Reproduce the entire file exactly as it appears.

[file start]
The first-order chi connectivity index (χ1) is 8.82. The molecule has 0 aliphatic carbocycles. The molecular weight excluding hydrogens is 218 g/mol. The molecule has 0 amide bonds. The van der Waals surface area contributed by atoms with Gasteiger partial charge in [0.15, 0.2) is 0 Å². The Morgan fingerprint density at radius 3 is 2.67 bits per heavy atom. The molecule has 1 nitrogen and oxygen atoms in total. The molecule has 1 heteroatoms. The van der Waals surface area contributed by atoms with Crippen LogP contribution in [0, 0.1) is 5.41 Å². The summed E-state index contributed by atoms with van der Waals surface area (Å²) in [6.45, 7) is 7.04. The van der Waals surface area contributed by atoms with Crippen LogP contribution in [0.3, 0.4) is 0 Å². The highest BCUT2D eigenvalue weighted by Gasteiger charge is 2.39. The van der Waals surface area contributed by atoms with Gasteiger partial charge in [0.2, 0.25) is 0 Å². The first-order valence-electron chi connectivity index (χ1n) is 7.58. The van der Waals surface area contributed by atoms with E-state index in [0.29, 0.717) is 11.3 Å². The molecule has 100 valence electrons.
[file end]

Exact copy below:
The first-order chi connectivity index (χ1) is 8.82. The molecule has 0 aliphatic carbocycles. The molecular weight excluding hydrogens is 218 g/mol. The molecule has 0 amide bonds. The van der Waals surface area contributed by atoms with Gasteiger partial charge in [0.15, 0.2) is 0 Å². The Morgan fingerprint density at radius 3 is 2.67 bits per heavy atom. The molecule has 1 nitrogen and oxygen atoms in total. The molecule has 1 heteroatoms. The van der Waals surface area contributed by atoms with Crippen LogP contribution in [0, 0.1) is 5.41 Å². The summed E-state index contributed by atoms with van der Waals surface area (Å²) in [6.45, 7) is 7.04. The van der Waals surface area contributed by atoms with Crippen LogP contribution in [0.3, 0.4) is 0 Å². The highest BCUT2D eigenvalue weighted by Gasteiger charge is 2.39. The van der Waals surface area contributed by atoms with Gasteiger partial charge in [0.2, 0.25) is 0 Å². The first-order valence-electron chi connectivity index (χ1n) is 7.58. The van der Waals surface area contributed by atoms with E-state index in [0.29, 0.717) is 11.3 Å². The molecule has 100 valence electrons.